Published 12 May 2021
A successful restaurateur in Damascus, Imad Alarnab’s restaurants were destroyed during the war. Forced to flee the country, he came to London with his family five years ago and is now ready to launch his first restaurant in the capital, Imad’s Syrian Kitchen. We spoke to Imad to find out more.
I have wanted to set up a restaurant ever since mine were destroyed in Damascus during the war. Having arrived in the UK five years ago, I would never have imagined that I’d have my own restaurant in Carnaby London!
I learned a great deal about the London restaurant industry. I made some wonderful friends along the way, people that have helped me enormously in my journey to this point. It helped me make a name for myself, turning Imad’s Syrian Kitchen into a reality.
The food is very traditional, me and my wonderful team will be serving classic Syrian dishes in the restaurant, the kind of meals people would eat at home every day. It’s designed to be a sharing menu, there’s a selection of mezza (meze) and some larger dishes. Signature dishes such as Fattet Hummus and Baba Ghanoj (aubergine dip) will be served alongside our homemade falafel. There will also be some delicious meat dishes, such as Fattet macdous (a minced lamb and baby aubergine dish, with tahini, spice, served with flatbreads) and Jaj Mtafaieh (chicken thighs roasted with vegetables). We’ll also have some Syrian desserts such as baklava and a set Syrian pistachio ice cream.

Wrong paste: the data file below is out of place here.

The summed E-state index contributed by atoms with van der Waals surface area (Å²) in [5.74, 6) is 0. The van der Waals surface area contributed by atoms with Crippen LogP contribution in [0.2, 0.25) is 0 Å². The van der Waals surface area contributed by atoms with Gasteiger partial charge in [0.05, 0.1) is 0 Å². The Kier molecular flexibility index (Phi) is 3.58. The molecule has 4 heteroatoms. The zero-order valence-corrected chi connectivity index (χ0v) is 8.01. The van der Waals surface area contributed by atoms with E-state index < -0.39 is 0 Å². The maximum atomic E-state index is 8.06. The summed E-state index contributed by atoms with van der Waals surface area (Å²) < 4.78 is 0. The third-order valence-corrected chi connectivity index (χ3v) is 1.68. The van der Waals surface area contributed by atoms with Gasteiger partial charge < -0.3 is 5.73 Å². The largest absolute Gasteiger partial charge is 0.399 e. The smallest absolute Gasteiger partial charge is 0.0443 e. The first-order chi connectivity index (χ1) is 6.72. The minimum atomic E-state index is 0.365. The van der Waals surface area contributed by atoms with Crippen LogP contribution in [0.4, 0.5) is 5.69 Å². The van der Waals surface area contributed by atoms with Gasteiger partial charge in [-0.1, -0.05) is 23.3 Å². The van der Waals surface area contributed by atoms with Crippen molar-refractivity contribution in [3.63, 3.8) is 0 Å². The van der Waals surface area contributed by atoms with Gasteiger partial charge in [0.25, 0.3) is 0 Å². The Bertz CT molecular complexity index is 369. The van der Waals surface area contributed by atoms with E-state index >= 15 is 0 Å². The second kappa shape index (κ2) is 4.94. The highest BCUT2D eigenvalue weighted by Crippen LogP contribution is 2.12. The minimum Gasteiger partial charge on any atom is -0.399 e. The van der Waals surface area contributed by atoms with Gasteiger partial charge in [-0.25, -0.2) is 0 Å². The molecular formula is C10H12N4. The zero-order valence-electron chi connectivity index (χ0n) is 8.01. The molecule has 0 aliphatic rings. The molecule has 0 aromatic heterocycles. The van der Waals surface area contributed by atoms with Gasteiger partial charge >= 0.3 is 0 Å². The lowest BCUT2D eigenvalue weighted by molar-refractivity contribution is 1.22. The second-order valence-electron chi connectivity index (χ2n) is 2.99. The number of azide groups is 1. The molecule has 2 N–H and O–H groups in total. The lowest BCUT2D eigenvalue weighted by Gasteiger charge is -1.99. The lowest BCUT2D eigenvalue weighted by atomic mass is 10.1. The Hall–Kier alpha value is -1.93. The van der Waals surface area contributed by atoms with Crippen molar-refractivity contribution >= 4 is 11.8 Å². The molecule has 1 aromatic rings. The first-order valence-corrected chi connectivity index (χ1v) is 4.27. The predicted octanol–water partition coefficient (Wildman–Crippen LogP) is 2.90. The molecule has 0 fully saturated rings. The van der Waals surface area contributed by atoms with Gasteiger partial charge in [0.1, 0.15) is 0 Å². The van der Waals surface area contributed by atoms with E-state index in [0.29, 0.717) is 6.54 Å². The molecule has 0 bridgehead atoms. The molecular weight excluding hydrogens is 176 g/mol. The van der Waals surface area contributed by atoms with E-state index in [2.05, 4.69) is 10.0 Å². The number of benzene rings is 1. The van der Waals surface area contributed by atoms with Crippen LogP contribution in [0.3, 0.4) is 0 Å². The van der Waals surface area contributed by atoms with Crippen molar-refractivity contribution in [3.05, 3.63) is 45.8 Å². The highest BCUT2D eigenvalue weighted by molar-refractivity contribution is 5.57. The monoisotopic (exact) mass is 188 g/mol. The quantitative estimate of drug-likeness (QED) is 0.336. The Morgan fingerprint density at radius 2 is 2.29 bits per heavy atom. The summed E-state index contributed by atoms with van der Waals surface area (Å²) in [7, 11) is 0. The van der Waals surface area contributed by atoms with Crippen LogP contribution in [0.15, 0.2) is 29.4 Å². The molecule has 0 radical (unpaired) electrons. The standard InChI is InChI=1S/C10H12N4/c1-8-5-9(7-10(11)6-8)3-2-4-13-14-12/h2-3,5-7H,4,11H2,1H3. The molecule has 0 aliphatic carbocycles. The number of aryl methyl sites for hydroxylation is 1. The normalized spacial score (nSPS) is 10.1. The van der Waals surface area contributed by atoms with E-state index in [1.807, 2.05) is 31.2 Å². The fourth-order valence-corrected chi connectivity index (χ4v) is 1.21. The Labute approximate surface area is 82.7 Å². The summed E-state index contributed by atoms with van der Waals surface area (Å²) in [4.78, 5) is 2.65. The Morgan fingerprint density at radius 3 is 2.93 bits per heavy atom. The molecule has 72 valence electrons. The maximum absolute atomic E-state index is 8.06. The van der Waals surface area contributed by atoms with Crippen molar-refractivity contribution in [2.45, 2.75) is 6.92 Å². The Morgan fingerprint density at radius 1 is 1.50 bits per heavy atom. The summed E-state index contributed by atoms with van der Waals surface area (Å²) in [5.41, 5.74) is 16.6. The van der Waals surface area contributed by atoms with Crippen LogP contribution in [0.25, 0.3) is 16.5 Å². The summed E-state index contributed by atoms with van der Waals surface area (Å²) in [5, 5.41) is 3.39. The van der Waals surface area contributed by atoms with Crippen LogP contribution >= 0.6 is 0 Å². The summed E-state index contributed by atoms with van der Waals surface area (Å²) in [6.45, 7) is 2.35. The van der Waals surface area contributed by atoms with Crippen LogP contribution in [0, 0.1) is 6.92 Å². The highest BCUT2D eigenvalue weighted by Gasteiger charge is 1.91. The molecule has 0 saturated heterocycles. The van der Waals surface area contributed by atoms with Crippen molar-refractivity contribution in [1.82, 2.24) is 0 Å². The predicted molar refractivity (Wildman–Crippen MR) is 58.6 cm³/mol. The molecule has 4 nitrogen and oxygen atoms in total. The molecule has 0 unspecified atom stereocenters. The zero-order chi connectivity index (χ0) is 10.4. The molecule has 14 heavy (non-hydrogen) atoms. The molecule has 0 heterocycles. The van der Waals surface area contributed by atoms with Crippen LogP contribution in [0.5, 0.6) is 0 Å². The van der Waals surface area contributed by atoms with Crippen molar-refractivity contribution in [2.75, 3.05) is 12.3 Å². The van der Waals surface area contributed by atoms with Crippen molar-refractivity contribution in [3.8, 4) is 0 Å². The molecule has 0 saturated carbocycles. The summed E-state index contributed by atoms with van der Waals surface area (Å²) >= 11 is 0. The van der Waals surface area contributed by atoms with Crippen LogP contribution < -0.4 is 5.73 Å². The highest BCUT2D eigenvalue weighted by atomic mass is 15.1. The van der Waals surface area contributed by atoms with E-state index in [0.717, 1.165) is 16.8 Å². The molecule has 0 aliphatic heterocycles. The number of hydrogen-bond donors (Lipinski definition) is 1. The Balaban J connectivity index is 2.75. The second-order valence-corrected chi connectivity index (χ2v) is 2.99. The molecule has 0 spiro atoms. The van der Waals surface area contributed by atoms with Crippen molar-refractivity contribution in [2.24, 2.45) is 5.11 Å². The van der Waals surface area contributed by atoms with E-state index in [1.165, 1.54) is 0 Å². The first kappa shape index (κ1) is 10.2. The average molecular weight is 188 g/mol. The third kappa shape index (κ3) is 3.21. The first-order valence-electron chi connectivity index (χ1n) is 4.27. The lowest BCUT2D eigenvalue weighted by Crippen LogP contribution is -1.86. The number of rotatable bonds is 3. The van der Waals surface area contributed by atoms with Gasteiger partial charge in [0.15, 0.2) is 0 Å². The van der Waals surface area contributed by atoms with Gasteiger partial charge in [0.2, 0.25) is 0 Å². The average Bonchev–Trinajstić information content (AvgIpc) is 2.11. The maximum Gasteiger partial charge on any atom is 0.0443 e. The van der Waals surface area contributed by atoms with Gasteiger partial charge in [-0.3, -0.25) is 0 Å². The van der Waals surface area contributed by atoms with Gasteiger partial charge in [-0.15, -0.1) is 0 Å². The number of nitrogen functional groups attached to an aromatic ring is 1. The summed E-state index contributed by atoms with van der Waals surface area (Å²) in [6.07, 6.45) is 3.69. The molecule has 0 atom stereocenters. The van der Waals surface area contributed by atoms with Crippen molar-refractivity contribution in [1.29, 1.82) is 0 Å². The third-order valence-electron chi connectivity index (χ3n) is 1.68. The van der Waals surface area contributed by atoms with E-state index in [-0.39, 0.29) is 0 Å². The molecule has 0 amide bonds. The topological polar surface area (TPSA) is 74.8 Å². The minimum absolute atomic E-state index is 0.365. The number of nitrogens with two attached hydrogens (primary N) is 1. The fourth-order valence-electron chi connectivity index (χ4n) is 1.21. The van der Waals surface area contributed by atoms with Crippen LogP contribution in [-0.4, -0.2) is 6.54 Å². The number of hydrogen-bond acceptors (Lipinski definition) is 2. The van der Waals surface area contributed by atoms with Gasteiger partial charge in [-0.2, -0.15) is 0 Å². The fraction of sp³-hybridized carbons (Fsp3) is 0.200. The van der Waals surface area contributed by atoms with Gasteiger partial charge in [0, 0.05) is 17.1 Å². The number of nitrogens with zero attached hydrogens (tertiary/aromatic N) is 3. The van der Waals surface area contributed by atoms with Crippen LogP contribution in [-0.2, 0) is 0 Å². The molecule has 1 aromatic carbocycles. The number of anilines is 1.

We have a short wine list that’s been put together by my incredible GM, Heidi. It’s a list that showcases the lesser-known wine regions of eastern Europe and the Levant. Low intervention wines from Greece, Croatia, Georgia and Lebanon will be on there. For example, a number of wines from the distinguished Lebanese family-run winery, Chateau Musar will be on offer, located just outside of Beirut they they became the first producer in Lebanon to achieve organic certification.
It’s much too hard to choose! It’s a sharing menu, so you don’t have to. You can order everything.
The experience has been so different in many ways. The logistics of opening and running a restaurant in Central London are a whole new level. My team have been so brilliant, and I couldn’t have done it without them.
There has been a lot of challenges along the way, my journey here, the pandemic, a second wave putting us back in lockdown days before our opening date. All of these challenges have taught me the importance of staying positive and I’m so pleased that the doors to Imad’s Syrian Kitchen will soon be open.
The UK has so much knowledge about such diverse food cultures, that’s what I love about it, particularly here in London. People know about the obvious foods important in Syrian culture, such as falafel and hummus, but there is so much more to Syrian food than just those few dishes.
I hope to be able to teach guests the importance of food in Syrian culture. In Syria we can’t make any journey without planning the food first. If you decide to go to the cinema, you plan what you’ll eat. If you plan to visit your mother, you know that you’re going to eat. There’s no going out without eating something.
I’ve partnered with many charities since starting my pop-ups here but the refugee charity Choose Love is one I do all I can to support. I’ve raised more than £200,000 for Choose Love and want to continue to support them wherever I can.
Ketf Ghanam – a slow cooked lamb dish that will be on our menu.